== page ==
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Sainte-Chapelle housed just more than 30 religious relics acquired by Louis IX, items that would have caused absolute fervor in the devout. But even without the relics, if any common citizen could have gained access to such one chapel of a king (not likely), the view alone would have brought them to their knees. For that time period, the innards of a building like this would have been something hardly imaginable, a sight of unfathomable splendor…

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Alas, as I finally walked down an ancient stair to leave the church and gain access once more to the rest of Paris, perhaps I passed the ghost of King Louis’s wife Margaret of Provence as she glided up in the opposite direction, heading into the chapel to say her prayers under the rainbows of the stained glass. Only my imagination of course, but how I wish I could catch but some small glimpses back in time while visiting such ancient places…

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And as I walked back out into the light, the windows hardly giving away the colorful views that were within, I looked up to the gargoyles and said goodbye while angel song flitted up and away into the blue sky. What a place of beauty, is Paris’s Sainte-Chapelle!

Rapunzel, Rapunzel, Go Sharpen The Scissors…

Time gets away from me when it’s time to get a haircut. I’d likely have cut it a year ago if it hadn’t been for having The Quill And Brush at the Bristol Renaissance Faire. It wouldn’t have been common for an Elizabethan woman to have short hair and I’m all about reenacting history! However, long tresses proved torturous in the heat over the summer and I knew when fall came, snip-snip!

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I knew however, that no matter how frustrated I’d lately become with this length (knots, time of care, getting strands caught or snagged in things), someone else could use what I had…

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So I went to see my very talented stylist Krista McGann, who I’ve trusted with my cuts for over seven years. If you live in, or are visiting Chicago, I highly recommend her. Her artistry will have you leaving her chair feeling fabulous. Previous to the appointment, I let her know that I’d like to donate…

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Krista told me that she believed my hair was the longest she’d ever cut, which I found surprising. How long was my hair this go around?! And with a donation requirement of at least 8 inches, what would I really be giving?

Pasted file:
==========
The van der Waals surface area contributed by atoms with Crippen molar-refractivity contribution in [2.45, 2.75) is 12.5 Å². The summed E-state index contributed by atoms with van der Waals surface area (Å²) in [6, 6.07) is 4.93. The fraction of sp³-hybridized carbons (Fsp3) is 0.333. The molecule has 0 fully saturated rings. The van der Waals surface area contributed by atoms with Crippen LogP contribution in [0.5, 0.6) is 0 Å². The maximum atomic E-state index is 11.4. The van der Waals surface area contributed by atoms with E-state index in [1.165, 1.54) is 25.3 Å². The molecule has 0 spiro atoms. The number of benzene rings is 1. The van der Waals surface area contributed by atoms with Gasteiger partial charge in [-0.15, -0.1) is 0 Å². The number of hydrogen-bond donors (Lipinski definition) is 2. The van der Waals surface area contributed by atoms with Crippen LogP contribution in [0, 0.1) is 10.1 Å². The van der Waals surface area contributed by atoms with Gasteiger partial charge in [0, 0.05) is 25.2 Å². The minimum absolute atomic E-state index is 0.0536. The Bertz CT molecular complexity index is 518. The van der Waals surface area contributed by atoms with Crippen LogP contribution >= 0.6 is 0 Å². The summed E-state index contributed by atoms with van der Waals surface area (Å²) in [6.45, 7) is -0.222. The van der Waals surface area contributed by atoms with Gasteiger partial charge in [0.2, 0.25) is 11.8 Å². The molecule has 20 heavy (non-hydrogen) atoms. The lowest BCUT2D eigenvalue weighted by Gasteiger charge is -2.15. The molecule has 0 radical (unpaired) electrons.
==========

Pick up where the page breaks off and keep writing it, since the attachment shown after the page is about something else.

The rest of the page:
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A lot of snipping and two fresh razors later, I was able to give approximately 20 inches…

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And boy do I feel lighter than a feather! That very afternoon, I sent off my pony to Pantene Beautiful Lengths, an organization that provides 100% free real-hair wigs to women who are fighting cancer…

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I hope that my gift will help another lady feel a little stronger during her hardship. As for me, I’m loving my short style!

Here’s wishing you strength when you need it, and encouragement to give when you can. God Bless!

Here’s A Health To The Company…

Hello Friends! What’s new?! As for myself, there’s just one weekend remaining for The Quill and Brush at the Bristol Renaissance Faire! Our little shop (filled with Lita’s pretty art and my imaginative books) has but only this coming 3-day Labor Day weekend left to share our little treasures…

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We sincerely hope to see again, many of the wonderful people we’ve met this season, so that we can bid you good health and happiness until next summer! And for each and every one that took home one of our works this season, we appreciate you…

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The sunset was so beautiful this last Sunday evening as I trudged out of Bristol, that my heart fluttered at the sight of its glory. I was filled with peace and thankfulness…

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A friend of mine named Mary (an inspiring woman who in her 80’s goes to the gym regularly and is as healthy and lovely as ever), generously surprises me with her rice pudding every now and then. This unexpected, delicious gift, humbles me and makes my day, every time. When I was young, I never thought much of rice pudding…but I do now. Thank you sweet Mary…

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This is the grumpy albino skunk who makes an appearance at the Bristol Faire on the weekends (curtesy of a private farm). I love this skunk. I love him and want to give him hugs and take him for walks, and he could be best friends with my cat Tiddo…

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When we first met, he huffed, jumped towards me, scratched, grunted, and generally tried to ward me off. However, I am unmoving. I still love this skunk. With lots of cuddling, don’t you think I could bring his attitude around? (And no, he wasn’t stinky).

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In other news, I’ve been feeling some serious exhaustion these last few weeks. There is only one remedy for that, you know. Shrimp salad. I just pile as many veggies onto a plate as I have in my fridge, throw some shrimp in the oven with olive oil, salt and pepper, and then enjoy. Its effects on exhaustion seem to be more effective if you get some sleep afterwards…